The opinion of the court was delivered by: MCGOHEY
The Court has before it a series of motions in two actions between essentially the same parties. The motions involved in the second action will be considered first. They are plaintiff's motions directed to the answer and defendants' motion to compel a reply to affirmative defenses.
The Motions Directed to the Answer.
The complaint here asserts six claims or causes of action in an action which plaintiff's memorandum characterizes as one 'for unfair competition and breach of the terms of trust and contract upon which defendant A. Maschmeijer, Jr., Inc. held the trade secrets and processes which had been entrusted to it by the Dutch partnership.'
Plaintiff moves under Fed. Rules Civ. Proc. rule 12(f), 28 U.S.C.A., to strike for insufficiency the first four affirmative defenses and the two counterclaims.
'Motions to strike out are not to be freely granted * * *, and no deletions will be made unless it is clear that the allegations are without the issues * * *. Moreover, the movant should show that he will be prejudiced if the attacked allegations are left in the pleading. * * * Finally, a motion to strike a defense will be denied if the defense presents a bona fide question of law or fact which should be heard on its merits. * * *'
'If the allegations attacked are such that under some contingency they may raise relevant issues, they will not be stricken. * * *'
The first defense pleads laches. Under New York law the availability of that defense depends upon whether the plaintiff has an absolute right to the relief sought or whether he seeks to invoke the favor or discretion of a court of equity. It is only in the latter case that laches constitute a sufficient defense.
Merely to state the law of New York is to demonstrate that in an action for unfair competition, breach of trust and contract a defense of laches may raise relevant issues. The defense here is based upon the fact that the action was not brought until after the death of the president of the two defendant corporations who is alleged to have been the only one familiar with the transactions involved in the action. Failure to assert a claim until after the death of a witness and the resultant difficulty of proof may in appropriate circumstances constitute laches.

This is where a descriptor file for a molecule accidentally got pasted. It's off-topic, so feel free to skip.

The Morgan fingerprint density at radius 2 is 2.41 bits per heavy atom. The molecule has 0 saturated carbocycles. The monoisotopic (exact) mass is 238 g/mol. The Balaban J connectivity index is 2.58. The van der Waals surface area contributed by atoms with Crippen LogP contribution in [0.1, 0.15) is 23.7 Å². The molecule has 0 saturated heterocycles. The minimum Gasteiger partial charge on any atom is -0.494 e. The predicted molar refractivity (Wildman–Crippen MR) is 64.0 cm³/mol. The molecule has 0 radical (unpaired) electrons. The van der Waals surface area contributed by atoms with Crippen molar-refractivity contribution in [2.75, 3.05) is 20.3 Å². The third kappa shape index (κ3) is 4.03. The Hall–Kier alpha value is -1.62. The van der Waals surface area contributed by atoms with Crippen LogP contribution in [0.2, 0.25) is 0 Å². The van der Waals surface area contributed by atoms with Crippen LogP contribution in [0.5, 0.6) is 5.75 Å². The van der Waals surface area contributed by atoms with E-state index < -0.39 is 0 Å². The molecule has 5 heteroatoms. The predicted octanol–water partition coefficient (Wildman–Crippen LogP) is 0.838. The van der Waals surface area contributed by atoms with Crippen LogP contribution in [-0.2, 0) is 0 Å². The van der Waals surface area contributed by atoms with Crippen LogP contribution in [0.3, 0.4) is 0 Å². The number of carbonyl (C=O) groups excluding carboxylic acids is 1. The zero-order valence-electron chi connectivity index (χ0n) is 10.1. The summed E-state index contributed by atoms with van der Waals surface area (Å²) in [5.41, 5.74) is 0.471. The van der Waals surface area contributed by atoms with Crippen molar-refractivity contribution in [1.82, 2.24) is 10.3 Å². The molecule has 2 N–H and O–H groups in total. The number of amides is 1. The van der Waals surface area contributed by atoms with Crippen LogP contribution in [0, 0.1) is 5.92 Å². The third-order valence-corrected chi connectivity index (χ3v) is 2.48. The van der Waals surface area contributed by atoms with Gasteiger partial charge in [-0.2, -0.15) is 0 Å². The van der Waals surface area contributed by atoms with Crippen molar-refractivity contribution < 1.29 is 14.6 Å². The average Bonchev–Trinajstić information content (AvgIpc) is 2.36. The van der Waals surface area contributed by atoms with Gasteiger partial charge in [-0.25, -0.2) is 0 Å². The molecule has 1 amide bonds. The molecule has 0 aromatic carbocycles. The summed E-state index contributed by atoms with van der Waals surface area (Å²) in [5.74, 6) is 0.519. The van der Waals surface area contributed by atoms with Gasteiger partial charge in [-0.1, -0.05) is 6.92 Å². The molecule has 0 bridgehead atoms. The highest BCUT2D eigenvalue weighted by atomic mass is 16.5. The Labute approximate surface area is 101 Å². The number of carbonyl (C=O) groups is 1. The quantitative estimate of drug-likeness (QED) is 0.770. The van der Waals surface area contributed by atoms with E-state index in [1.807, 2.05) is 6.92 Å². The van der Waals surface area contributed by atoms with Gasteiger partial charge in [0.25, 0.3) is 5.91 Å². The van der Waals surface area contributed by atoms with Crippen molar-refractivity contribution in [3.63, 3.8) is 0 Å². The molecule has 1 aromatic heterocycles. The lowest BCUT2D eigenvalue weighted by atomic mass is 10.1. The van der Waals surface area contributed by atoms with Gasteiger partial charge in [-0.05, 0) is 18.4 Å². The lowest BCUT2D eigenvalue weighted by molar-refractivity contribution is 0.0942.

Consequently, the motion to strike the first defense is denied.
The second defense pleads accord and satisfaction and is conceded by defendants' counsel to be directed to the third, fourth, fifth and sixth causes although the answer itself does not so limit it. This defense is based upon a release dated January 8, 1938. Plaintiff asserts that the defense is partial because it can have effect neither with respect to transactions about which it had no knowledge when the release was executed nor with respect to the transactions alleged in the four causes to have occurred subsequent to the release. From this it argues that the defense is bad and should be stricken because it is not a complete plea in bar- because it 'professes to answer an entire count and answers only a part thereof.'
The cases cited in support of this proposition
were decided between 1901 and 1911. There is no indication that the technical niceties there enshrined were carried over and embodied in the Federal Rules of Civil Procedure which were designed to liberalize pleadings and are to be liberally construed. In the absence of clear authority supporting plaintiff's contention, the motion to strike this defense is denied.
The third defense pleads estoppel. It raises the issue- certainly, a relevant one- of the extent to which performance of the 1937 contract by plaintiff was a condition to the obligations of the defendants. Plaintiff's argument that the defense is insufficient as not being a complete plea in bar has already been rejected. The motion to strike this defense is accordingly denied.
The fourth defense pleads that the agreements pleaded in all six causes of action 'were and are illegal, contrary to public policy and void' as restraints on trade. Whether or not the restrictions contained in the agreements are bad as restraints on trade depends upon whether or not they are reasonable.
The defense raises the issue of reasonableness which cannot be determined on the pleadings. Consequently, the motion to strike the fourth defense is denied.
The motion to strike the first counterclaim is denied.
Plaintiff's objection to the failure to allege compliance with the contract has been remedied by amendment. For the purposes of this motion the allegations sufficiently support a claim for discovery, accounting and damages.
The motion to strike the second counterclaim is denied. Defendant's failure to allege inadequacy of its legal remedy has been remedied by amendment. Determination of its claim for a permanent injunction cannot be made until all the facts have been developed at the trial.
Plaintiff's alternative motions directed to the first four affirmative defenses are denied. Defendants have stated the causes of action to which the defenses are directed and the defendants on whose behalf they are pleaded. The allegations are within the issues and although they may not be precisely called concise there is no showing that plaintiff will be ...